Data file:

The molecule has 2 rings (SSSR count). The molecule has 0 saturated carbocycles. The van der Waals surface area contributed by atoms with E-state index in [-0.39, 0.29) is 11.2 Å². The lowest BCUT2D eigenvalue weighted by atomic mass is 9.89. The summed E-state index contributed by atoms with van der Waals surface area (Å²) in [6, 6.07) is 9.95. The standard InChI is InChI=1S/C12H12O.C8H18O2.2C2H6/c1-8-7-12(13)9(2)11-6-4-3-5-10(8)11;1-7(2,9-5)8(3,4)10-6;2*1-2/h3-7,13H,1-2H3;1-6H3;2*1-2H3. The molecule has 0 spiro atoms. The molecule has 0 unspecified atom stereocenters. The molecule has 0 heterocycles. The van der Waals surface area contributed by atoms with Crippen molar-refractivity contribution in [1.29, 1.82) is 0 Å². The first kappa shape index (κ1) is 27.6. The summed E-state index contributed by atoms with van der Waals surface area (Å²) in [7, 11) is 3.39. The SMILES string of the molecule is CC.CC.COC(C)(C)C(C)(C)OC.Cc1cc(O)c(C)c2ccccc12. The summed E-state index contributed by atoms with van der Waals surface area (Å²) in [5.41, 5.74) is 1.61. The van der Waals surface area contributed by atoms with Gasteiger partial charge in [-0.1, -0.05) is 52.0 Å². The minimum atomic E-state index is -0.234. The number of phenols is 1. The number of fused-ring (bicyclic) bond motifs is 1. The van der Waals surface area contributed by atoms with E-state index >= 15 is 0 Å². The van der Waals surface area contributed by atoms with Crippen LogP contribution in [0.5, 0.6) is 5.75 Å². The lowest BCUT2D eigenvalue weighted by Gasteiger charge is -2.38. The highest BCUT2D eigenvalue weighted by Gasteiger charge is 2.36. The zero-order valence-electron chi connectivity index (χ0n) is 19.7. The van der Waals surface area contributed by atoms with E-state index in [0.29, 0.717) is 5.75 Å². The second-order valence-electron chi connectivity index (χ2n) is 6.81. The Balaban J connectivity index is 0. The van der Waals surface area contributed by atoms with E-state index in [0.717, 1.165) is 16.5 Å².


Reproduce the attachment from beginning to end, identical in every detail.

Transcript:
The molecule has 2 rings (SSSR count). The molecule has 0 saturated carbocycles. The van der Waals surface area contributed by atoms with E-state index in [-0.39, 0.29) is 11.2 Å². The lowest BCUT2D eigenvalue weighted by atomic mass is 9.89. The summed E-state index contributed by atoms with van der Waals surface area (Å²) in [6, 6.07) is 9.95. The standard InChI is InChI=1S/C12H12O.C8H18O2.2C2H6/c1-8-7-12(13)9(2)11-6-4-3-5-10(8)11;1-7(2,9-5)8(3,4)10-6;2*1-2/h3-7,13H,1-2H3;1-6H3;2*1-2H3. The molecule has 0 spiro atoms. The molecule has 0 unspecified atom stereocenters. The molecule has 0 heterocycles. The van der Waals surface area contributed by atoms with Crippen molar-refractivity contribution in [1.29, 1.82) is 0 Å². The first kappa shape index (κ1) is 27.6. The summed E-state index contributed by atoms with van der Waals surface area (Å²) in [7, 11) is 3.39. The SMILES string of the molecule is CC.CC.COC(C)(C)C(C)(C)OC.Cc1cc(O)c(C)c2ccccc12. The summed E-state index contributed by atoms with van der Waals surface area (Å²) in [5.41, 5.74) is 1.61. The van der Waals surface area contributed by atoms with Gasteiger partial charge in [-0.1, -0.05) is 52.0 Å². The minimum atomic E-state index is -0.234. The number of phenols is 1. The number of fused-ring (bicyclic) bond motifs is 1. The van der Waals surface area contributed by atoms with E-state index >= 15 is 0 Å². The van der Waals surface area contributed by atoms with Crippen LogP contribution in [0.5, 0.6) is 5.75 Å². The lowest BCUT2D eigenvalue weighted by Gasteiger charge is -2.38. The highest BCUT2D eigenvalue weighted by Gasteiger charge is 2.36. The zero-order valence-electron chi connectivity index (χ0n) is 19.7. The van der Waals surface area contributed by atoms with E-state index in [0.29, 0.717) is 5.75 Å². The second-order valence-electron chi connectivity index (χ2n) is 6.81. The Balaban J connectivity index is 0. The van der Waals surface area contributed by atoms with E-state index in [0.717, 1.165) is 16.5 Å².